The United States Congress created a Copyright Claims Board through The Consolidated Appropriations Act signed by Donald Trump in December last year.

The Copyright Claims Board will be a part of the US Copyright Office and will deal with copyright infringement claims, claims seeking a declaration of no infringement, certain claims arising under the notice and takedown provisions of the DMCA, and related defenses and counterclaims.

The Board will be a substitute for Court proceedings in such cases, and will be able to award damages up to 30 000 dollars and up to 5000 dollars for Attorneys’ fees.

The Copyright Claims Board will have three “Copyright Claims Officers” who will be appointed by the Librarian of Congress.

The procedure before the Board will be completely voluntary which means that the parties against whom an action is brought will have 60 days to “opt out”. In such cases the copyright holder has to bring the case to federal court.

The Board’s decision can be appealed before the US Copyright Office and in some limited cases before the court.

According to the supporters of this new option, it will allow small copyright owners to defend their rights without the need to go to court where the procedure is more expensive and time-consuming.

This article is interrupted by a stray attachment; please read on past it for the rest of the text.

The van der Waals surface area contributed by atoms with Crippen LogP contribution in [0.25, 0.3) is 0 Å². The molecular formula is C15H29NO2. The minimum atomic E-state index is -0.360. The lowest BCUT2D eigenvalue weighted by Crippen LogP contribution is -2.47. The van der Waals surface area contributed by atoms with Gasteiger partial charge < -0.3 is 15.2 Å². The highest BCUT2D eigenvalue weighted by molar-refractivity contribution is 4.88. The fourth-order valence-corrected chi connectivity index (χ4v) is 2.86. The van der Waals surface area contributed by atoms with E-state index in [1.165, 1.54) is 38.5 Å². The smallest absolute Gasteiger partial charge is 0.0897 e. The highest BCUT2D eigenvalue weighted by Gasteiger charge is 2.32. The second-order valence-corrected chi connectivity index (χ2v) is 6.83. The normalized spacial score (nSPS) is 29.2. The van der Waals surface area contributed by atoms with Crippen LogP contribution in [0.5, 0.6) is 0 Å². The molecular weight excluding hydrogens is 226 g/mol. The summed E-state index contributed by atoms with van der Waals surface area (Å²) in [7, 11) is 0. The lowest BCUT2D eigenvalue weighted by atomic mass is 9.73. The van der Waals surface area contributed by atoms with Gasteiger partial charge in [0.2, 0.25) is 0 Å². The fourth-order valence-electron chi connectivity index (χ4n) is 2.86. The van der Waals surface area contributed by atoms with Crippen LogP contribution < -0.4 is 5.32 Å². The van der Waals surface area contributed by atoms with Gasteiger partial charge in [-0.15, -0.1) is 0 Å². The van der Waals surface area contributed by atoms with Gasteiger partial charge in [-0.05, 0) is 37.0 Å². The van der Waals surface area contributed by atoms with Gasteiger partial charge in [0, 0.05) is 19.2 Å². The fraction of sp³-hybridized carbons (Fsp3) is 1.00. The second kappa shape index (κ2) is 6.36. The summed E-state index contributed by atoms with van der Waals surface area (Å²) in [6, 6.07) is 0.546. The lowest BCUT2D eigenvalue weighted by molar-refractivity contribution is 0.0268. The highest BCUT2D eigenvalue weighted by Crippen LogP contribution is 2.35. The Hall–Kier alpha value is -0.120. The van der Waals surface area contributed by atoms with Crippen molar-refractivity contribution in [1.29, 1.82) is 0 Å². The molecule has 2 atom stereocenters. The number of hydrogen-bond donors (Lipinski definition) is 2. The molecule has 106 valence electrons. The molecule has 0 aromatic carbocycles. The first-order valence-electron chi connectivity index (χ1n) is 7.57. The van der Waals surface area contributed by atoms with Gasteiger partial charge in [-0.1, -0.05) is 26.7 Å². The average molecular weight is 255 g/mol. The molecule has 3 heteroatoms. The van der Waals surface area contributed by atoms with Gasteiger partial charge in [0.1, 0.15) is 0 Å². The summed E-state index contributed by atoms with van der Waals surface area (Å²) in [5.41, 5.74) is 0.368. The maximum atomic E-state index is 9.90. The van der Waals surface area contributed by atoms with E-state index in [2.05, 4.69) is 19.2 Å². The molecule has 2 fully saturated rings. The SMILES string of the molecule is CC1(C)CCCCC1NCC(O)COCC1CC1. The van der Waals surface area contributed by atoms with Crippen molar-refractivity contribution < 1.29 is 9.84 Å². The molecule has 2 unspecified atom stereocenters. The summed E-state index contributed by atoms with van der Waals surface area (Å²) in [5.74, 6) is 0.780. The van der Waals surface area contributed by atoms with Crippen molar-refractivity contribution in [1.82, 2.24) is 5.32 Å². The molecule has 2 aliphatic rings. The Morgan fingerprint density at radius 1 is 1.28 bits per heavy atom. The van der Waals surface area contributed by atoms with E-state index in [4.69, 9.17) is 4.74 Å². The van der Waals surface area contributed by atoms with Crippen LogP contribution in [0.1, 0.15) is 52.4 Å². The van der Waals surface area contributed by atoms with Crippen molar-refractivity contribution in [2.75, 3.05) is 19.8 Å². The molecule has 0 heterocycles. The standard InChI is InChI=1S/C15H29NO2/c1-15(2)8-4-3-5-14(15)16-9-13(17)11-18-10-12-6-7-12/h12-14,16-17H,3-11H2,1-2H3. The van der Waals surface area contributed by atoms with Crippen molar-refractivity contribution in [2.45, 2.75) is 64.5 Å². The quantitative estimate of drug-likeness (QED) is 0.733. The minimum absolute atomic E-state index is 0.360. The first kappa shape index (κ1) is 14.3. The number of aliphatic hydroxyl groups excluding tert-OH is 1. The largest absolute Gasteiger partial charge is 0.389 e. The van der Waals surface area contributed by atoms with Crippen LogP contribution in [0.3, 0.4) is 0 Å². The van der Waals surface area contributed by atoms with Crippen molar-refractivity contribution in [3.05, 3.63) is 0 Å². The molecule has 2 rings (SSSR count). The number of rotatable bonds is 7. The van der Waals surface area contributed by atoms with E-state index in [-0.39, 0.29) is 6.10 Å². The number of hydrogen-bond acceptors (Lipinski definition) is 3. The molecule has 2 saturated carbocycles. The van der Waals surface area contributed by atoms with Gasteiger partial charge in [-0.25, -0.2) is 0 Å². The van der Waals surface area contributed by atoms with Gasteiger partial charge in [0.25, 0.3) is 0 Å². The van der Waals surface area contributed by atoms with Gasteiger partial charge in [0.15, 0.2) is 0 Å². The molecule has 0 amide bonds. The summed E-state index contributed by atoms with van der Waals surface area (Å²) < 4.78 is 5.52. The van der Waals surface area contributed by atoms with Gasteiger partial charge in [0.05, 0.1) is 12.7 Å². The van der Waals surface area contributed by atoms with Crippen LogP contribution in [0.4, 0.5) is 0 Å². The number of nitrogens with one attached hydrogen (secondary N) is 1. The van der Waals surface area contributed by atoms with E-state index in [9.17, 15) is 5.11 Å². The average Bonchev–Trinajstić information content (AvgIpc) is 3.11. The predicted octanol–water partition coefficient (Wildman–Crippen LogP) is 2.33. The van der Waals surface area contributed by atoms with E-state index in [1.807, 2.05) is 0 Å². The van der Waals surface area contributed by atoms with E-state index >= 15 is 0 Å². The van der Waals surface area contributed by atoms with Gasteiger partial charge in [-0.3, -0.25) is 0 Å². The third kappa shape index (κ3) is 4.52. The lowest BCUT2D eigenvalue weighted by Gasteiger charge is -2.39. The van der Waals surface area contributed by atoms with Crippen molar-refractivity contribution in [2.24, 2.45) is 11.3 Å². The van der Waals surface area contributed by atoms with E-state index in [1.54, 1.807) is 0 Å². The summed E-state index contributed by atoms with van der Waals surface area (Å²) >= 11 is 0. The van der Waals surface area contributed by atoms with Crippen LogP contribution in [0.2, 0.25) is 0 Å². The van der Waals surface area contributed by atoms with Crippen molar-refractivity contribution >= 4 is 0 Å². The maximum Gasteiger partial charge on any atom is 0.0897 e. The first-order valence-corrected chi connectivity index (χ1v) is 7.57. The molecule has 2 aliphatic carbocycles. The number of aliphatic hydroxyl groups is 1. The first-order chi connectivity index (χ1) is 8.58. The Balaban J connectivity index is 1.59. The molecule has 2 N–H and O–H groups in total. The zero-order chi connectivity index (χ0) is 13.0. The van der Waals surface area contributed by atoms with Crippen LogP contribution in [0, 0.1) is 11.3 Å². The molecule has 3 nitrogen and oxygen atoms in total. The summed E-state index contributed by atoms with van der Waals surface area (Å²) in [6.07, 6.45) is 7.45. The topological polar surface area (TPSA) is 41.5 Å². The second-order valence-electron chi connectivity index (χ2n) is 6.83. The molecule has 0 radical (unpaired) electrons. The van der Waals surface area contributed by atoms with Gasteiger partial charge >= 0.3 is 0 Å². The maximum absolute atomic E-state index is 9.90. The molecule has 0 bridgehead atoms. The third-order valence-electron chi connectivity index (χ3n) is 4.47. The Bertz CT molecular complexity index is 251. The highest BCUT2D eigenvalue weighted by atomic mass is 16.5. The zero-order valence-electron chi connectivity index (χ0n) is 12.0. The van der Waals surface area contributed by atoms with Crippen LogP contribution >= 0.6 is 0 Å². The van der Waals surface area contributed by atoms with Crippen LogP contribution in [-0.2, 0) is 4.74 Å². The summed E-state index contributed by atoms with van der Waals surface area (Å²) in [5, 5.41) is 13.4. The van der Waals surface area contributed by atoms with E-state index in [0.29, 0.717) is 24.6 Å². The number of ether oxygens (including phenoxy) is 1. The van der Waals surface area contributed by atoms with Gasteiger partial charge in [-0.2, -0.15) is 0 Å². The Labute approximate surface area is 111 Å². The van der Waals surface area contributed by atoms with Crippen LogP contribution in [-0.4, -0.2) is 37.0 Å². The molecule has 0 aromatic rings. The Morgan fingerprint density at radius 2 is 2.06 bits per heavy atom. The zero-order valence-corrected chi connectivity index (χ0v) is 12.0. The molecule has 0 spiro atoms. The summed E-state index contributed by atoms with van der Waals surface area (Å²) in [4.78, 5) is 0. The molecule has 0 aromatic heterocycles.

Some critics, however, consider this proceeding as not completely effective because it denies certain due process rights and the opt-out option can prevent the dispute to be initiated at all.

Source: Mintz – Seth A. Davidson for Lexology.

Mercedes won a trademark dispute in Japan

Daimler AG filed an application for the following trademark in class 12 – parts for vehicles for locomotion by land, air, water or rail:

The Japan Patent Office refuse to register this mark based on a similarity with an earlier trademark for STAR- PARTS in class 35 – retail services or wholesale services for automobiles, parts, and accessories.

The German company appealed and as a result won the dispute. According to the Board of Appeal both marks were not similar. The reason for this was the fact that STARPARTS is not a dominant element in the later trademark. The leading element was the words Mercedes-Benz, a well-know brand for German luxury cars with a long history.

Although this seems like a real success for Daimler AG now, what will be the result in the future taking into account that the earlier mark STAR-PARTS is registered for spare parts for vehicles among others. This is a scenario, for example, where the earlier mark is not so famous but can become such one as a result of the Daimler use of their own combined mark in the market.

Source: Masaki MIKAMI – Marks IP Law Firm